In the same year (1605), we find Peiresc at Paris, courted by Thuanus, Isaac Casaubon, and Bagarrius, " keeper of the king's jewel-house of rarities ;” to the last of whom our antiquary explained the hitherto unknown inscription on an amethyst, marked with indents," which had long perplexed inquirers.” It immediately occurred to Peiresc “that these marks were nothing more than holes for small nails, which had formerly fastened little lamine, which represented as many Greek letters.” Peiresc drew lines from one hole to another, and the amethyst
revealed the name of the sculptor! In the following year, Peiresc accompanies the French king's ambassador to England. For the benefit of the thousands who cross the Channel, we quote the means adopted by our voyager to prevent extreme sea-sickness :
“ Peireskius, to prevent the same in himself, left the rest of the company, and sat by the mainmast, where he was not so sick as they were. The reason being asked, he said there was least agitation in that part of the ship; and that, therefore, he withdrew himself thither, that he might not be stomach sick as the rest were, who, being in the head or stern, were much tossed.”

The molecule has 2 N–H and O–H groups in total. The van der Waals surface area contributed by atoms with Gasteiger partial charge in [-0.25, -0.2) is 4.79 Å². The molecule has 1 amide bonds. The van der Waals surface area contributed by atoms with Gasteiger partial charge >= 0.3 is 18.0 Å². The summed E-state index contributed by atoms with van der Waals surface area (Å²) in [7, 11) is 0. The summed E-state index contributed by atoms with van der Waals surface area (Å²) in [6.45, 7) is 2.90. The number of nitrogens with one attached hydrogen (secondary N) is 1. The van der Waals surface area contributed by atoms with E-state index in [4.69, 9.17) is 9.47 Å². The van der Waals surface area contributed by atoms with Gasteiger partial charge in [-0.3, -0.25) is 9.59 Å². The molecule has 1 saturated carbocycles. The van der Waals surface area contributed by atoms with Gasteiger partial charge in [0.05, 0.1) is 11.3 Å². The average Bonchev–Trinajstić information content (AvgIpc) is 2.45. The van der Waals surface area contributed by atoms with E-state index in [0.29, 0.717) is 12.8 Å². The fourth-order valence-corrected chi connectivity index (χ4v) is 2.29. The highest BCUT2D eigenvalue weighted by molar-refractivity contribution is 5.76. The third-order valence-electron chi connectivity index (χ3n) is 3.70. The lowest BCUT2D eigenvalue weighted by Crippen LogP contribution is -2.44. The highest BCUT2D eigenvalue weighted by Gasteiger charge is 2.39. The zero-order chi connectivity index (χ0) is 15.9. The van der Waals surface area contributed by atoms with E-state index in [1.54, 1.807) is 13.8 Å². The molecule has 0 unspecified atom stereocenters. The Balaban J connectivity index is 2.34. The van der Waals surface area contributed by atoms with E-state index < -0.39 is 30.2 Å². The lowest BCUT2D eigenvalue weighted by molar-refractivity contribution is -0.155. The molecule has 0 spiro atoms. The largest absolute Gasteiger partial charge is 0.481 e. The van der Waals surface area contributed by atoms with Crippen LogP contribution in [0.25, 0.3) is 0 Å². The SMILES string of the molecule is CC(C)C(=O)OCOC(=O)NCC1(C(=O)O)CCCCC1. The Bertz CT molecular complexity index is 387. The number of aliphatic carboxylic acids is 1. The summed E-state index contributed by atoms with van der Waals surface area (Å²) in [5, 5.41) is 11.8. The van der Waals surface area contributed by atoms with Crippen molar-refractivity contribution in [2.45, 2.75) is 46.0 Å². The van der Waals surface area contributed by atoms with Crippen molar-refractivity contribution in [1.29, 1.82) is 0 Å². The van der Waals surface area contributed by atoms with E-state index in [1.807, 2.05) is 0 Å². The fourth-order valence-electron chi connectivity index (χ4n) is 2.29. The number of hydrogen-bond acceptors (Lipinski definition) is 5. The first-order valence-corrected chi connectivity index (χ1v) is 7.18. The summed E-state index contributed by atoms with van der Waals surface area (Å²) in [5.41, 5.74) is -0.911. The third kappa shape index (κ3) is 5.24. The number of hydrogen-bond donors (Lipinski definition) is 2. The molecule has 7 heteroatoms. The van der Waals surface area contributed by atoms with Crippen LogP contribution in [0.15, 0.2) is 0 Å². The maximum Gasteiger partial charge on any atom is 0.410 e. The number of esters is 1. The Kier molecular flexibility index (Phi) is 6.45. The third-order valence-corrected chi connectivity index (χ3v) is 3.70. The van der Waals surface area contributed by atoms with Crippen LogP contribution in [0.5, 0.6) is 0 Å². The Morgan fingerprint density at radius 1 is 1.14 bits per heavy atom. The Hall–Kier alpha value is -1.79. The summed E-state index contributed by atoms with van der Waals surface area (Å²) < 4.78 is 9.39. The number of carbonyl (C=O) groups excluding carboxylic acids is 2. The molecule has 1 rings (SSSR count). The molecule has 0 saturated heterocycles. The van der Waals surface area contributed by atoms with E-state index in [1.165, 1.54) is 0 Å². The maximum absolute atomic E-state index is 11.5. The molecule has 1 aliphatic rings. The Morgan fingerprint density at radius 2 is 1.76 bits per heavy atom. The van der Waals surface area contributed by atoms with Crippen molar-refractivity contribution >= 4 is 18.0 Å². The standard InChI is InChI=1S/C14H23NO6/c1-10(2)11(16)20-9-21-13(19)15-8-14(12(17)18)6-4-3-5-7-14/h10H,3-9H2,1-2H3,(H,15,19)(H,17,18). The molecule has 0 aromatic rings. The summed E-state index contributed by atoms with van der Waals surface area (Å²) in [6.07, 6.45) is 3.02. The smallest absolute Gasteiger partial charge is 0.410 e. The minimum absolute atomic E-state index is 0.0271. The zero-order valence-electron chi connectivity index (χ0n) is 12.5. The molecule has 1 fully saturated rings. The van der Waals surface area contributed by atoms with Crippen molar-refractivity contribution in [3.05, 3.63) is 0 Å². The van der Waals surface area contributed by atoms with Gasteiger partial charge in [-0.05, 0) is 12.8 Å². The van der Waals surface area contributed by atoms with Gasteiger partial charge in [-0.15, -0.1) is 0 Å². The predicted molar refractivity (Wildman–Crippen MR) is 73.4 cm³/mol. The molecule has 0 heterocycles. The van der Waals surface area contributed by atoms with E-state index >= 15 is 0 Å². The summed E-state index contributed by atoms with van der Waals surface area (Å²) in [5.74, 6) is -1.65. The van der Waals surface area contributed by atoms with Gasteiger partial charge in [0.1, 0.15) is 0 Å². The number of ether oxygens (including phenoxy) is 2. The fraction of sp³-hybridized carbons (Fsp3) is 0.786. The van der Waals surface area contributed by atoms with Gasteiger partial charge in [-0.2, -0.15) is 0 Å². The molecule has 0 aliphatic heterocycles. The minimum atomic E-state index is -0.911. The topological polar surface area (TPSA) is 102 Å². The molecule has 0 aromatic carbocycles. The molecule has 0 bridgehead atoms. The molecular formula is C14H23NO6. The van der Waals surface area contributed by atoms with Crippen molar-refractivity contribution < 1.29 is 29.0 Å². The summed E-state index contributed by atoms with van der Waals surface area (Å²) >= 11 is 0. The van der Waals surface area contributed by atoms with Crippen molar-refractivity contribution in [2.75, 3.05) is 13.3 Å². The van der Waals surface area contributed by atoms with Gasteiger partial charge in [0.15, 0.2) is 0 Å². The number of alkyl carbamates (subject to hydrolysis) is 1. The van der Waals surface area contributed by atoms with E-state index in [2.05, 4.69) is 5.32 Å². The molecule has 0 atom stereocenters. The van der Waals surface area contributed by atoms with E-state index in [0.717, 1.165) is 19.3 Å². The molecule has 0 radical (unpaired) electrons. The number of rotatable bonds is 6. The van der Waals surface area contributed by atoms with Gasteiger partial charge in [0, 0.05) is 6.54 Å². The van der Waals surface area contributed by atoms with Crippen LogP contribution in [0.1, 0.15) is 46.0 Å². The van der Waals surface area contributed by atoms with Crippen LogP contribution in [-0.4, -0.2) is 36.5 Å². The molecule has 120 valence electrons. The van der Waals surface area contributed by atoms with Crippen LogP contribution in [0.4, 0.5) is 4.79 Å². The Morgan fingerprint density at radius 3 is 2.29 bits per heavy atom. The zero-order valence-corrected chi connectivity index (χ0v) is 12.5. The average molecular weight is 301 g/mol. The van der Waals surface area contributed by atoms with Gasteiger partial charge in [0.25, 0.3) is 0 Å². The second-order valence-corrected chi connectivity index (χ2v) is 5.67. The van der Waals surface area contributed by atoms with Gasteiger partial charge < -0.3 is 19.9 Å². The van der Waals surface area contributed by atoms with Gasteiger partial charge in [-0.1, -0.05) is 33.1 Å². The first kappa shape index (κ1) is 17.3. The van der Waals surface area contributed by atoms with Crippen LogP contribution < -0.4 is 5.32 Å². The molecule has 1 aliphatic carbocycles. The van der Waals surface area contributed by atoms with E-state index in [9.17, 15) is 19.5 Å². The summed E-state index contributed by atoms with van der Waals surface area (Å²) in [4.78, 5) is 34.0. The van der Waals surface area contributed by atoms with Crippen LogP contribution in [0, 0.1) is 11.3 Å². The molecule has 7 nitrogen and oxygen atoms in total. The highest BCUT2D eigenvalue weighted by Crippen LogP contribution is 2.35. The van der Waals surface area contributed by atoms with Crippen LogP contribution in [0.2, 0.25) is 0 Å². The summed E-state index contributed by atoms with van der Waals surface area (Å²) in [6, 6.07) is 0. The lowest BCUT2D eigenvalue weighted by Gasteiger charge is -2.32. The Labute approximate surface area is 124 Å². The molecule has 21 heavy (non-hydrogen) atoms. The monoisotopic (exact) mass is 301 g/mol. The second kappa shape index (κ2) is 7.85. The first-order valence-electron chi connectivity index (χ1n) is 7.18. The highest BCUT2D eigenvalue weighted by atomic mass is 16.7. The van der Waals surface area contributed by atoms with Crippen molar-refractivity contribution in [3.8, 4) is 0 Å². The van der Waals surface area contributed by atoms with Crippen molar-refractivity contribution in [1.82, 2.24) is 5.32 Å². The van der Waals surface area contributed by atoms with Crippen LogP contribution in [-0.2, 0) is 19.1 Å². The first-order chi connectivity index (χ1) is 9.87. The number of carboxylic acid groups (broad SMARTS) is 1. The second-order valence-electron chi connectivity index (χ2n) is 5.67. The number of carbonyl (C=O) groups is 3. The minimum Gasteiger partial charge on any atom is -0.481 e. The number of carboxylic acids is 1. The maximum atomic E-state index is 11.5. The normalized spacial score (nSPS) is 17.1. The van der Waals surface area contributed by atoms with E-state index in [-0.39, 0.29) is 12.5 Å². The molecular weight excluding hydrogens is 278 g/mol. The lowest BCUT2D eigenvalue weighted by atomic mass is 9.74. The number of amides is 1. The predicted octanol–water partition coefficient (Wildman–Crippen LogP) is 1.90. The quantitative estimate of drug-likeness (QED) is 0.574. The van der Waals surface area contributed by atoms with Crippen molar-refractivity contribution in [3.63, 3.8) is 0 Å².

Peireskius is graciously received by James, who“ tenderly respected him;" and who desired to have “ from his own mouth” the story which had preceded him-of how, drinking with a toper of great reputation, one Doctor Torie, he baffled the drinker by“ craftily qualifying " his own wine with water! With James a little humour went a great way, and thus, on a small stock of that much-abused commodity, Peireskius might have passed with the English Solomon as an extraordinary wag.
From England our philosopher goes to Amsterdam. Whilst staying at the Hague, “ he would not depart until he became acquainted with Hugo Grotius,” then a young man.
From the Hague, he stept aside to Scheveling, where was the famous flying waggon.